For John Hopper, City Park’s chief development officer, the changes that abound on this 1,300-acre expanse are more than figures and facts: these changes will affect every pair of feet that walk onto the grounds and contribute to the park’s more than five million visits per year. The Master Plan, created prior to the aftermath of Hurricane Katrina’s decimation of the park and surrounding land, and revamped in the wake of it, calls for $137 million of changes and additions to be completed by 2018, the year our fair city turns a spritely 300 years old.
“We certainly have our work cut out for us,” he says. “To date we’ve raised or had pledged $74 million. So we’re better than halfway.”
As Hopper spreads out a colorful rendering on his desk of what City Park will be in eight years, it’s clear that the word daunting doesn’t even begin to describe the formidable task ahead of him and his staff, plus the thousands of unpaid volunteers. Some of the changes have already taken place.
“Right now, there’s a lot going on. The Big Lake area was dedicated in the fall, and there’s been a good response.
We’re hoping to get the 26 tennis courts – 16 hard and 10 clay courts – finished by the end of this year.
“The Goldring Woldenberg Great Lawn is already getting a lot of use,” Hopper continues. “People are really liking these huge industrial swings.”
Hopper is hoping this grand expanse of open space will be to City Park what The Butterfly (“The Fly”) has become to the Uptown area: Users can tan, read, play some ball and just relax, intermittently seeking refuge from a blazing sun on one of the “swing arbors” or the Main Arbor that surround it.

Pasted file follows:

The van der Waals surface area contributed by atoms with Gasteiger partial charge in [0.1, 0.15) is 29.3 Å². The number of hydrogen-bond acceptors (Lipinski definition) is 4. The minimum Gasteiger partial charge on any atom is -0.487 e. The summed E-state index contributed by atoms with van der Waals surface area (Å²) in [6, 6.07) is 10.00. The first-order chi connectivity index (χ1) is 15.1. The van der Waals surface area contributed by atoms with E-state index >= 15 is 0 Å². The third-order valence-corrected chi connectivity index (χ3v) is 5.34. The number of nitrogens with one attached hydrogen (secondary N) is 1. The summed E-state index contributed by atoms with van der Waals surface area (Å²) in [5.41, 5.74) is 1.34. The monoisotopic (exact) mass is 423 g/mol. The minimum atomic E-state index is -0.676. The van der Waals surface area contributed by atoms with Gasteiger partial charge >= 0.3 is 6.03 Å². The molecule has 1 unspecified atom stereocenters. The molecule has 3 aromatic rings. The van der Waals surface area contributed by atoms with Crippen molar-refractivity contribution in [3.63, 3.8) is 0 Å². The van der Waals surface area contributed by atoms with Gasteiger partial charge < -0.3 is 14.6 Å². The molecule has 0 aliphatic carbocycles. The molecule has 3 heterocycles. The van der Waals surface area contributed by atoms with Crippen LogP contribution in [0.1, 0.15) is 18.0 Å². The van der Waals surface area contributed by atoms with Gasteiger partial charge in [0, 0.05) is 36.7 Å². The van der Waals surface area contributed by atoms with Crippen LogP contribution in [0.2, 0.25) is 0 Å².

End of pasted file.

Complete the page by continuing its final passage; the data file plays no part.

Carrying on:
Extensive landscaping has already taken place. More than 50 Medejool Date palms, $60,000 worth of landscaping and lighting galore make this three-acre expanse a standout – not to mention its five pools.
The Great Lawn stretches across what has come to be known as Tri-Centennial Place, a regal concept incorporating new parking, an expansion of the Bestoff Sculpture Garden, an amphitheater, a splash park, rock climbing and Peristyle. Although in its infancy, Tri-Centennial Place will be another huge draw for the park. The splash park and amphitheater, viewed as large revenue streams, are included in Phase One of the $24 million Capitol Campaign of the Master Plan.
There are many more projects on the way, and with that comes more needed funding. “On Wisner Boulevard, there will be a new fishing pier – hopefully by the end of this year,” Hopper says. “There will also be a new entrance to Couterie Forrest. And we’re hoping to break ground on the new festival grounds. That’s a $4 million project alone “
Opening this month is the highly anticipated NOLA City Bark, a beautifully landscaped 4.6-acre fenced-in dog park, and the first of its kind in the Greater New Orleans area. The leash-less park has separate play areas for big and little dogs, a wading pool, shade pavilions and water fountains for pups and their humans.